How much of your world do you need to prepare ahead of time to make the world appear fresh to your players?
Let’s avoid the obvious extremes of zero preparation on the one hand, and a binder full of notes on the other. Some people run successfully with one extreme or the other; this post is not for them. This post assumes that, if you personally invent a secret society during your game session, it’ll work, but it’ll feel made-up to the players, so you want to avoid that.
We’ll start with a principle: The most important elements of a world relate to people and geography, and how they conflict.
You don’t need to define every country in your world ahead of time. You only need the current country and its neighbors.
For each country, you need to define each country’s conflicts with each other. So, what do countries conflict get into conflict over? Two main things: boundary disputes (usually resulting from previous invasions) and trade.
Boundary disputes imply prior military conflicts between these countries. You just need to write down what land is in dispute and a reason for now. The reason usually has to do with an imbalance of trade or resources; a strip of land that’s particularly fertile, or defensible, or indefensible. It could even be religious. This will help to define each country’s geography, too.
Defining the trade differences is a big help to your world-building, because that defines a few of each country’s major exports and imports. This will also tell you what professions will pop up most commonly in these countries.
One helpful way to think of conflicts between countries is answering the question: Why aren’t these countries at war yet? Pretend that war is inevitable between any two given countries, and ask A) why each country would go to war with another, and B) what’s prevented it from breaking out so far.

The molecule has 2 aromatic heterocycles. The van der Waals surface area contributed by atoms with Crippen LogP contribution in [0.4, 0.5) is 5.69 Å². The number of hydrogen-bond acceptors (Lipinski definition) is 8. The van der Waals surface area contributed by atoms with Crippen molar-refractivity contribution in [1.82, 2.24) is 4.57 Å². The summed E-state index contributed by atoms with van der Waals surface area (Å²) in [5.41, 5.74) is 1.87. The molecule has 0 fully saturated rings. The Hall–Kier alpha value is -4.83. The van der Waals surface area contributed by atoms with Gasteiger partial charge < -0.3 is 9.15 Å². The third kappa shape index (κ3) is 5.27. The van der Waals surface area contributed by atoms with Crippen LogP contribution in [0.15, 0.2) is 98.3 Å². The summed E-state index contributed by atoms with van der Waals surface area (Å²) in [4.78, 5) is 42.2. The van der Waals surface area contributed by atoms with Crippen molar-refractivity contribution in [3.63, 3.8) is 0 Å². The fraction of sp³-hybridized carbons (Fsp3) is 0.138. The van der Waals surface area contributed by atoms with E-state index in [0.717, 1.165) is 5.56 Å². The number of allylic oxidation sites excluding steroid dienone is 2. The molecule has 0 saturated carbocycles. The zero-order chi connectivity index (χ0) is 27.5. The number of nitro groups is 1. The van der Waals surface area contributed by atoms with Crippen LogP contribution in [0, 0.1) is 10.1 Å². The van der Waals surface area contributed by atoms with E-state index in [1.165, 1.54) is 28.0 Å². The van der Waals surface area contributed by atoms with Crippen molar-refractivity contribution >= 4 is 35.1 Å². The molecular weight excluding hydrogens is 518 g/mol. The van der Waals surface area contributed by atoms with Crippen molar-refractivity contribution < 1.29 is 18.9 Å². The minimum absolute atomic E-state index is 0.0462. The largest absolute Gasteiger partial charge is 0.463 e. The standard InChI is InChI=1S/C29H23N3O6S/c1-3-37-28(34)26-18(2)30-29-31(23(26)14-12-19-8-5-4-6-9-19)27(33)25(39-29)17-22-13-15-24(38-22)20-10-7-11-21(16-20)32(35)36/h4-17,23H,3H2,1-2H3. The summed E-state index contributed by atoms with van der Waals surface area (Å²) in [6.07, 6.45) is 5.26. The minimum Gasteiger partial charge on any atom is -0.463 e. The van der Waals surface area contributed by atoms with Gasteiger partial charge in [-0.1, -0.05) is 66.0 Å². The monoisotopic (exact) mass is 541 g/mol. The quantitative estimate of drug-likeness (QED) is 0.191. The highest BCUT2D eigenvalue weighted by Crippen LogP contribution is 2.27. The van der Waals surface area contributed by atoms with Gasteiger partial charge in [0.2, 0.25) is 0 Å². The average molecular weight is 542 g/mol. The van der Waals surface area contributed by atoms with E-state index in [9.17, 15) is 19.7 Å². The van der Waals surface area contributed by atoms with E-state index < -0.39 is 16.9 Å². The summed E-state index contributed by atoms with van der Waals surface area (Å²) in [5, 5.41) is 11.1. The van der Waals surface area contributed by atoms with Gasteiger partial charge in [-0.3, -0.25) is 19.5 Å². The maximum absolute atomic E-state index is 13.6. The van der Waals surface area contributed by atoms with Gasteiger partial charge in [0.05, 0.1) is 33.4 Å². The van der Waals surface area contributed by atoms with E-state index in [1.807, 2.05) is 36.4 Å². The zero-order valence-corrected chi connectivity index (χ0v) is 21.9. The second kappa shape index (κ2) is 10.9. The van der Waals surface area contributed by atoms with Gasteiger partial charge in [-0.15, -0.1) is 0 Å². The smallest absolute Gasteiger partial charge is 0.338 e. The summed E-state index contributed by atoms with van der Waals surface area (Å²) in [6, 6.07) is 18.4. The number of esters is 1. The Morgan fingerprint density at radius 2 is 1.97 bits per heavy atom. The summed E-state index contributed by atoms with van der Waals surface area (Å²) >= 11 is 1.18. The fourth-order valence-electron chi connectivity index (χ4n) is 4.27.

You’ll want to define representatives of three broad categories of people: governmental, religious, and popular. There may be some overlap, and that’s fine.
For governmental people, I include hereditary rulers, elected officials, and even the military: anyone with major organized power. Who are the big movers and shakers? Who could start a war?
Role-players tend to shy away from religious elements in their games. That’s a shame, because religion provides some of the most interesting story fodder. Who are the major religious leaders in each country (or across multiple countries)? What religions or factions do they lead? Note that many influential religious leaders direct relatively small cults of followers, and they may be known more for their politics or activism than for the number of their followers.
Popular people lead informal groups, from school founders to martial arts masters to philanthropists to investors to major merchants. For this, you need each person’s name, the name of the organization they lead, and a reason why they’re particularly popular.
Define at least two characters in each of these three categories. To define a character, I mean give them each a name, a simple personality trait, at least one connection to one other character (it can be a character that you haven’t defined yet), and the group(s) to which that character belongs (parliament, court, military, school, guild, religion, etc.).
You’re not quite done with people yet. Also name five other characters, and give each a simple personality trait. These will remain available to you for improvisation.
Fantasy adventure requires one more significant detail:
What monsters commonly inhabit each country? For each monster, rough out a single prototypical enclave or encounter. You just need a rough map, location of creatures, and pointers to stats. The key here is to define a prototypical encounter, the kind that frightened townsfolk gossip about in the tavern. Stat that out and have it available in your notes.
Anything I’ve missed? Let me know in the comments.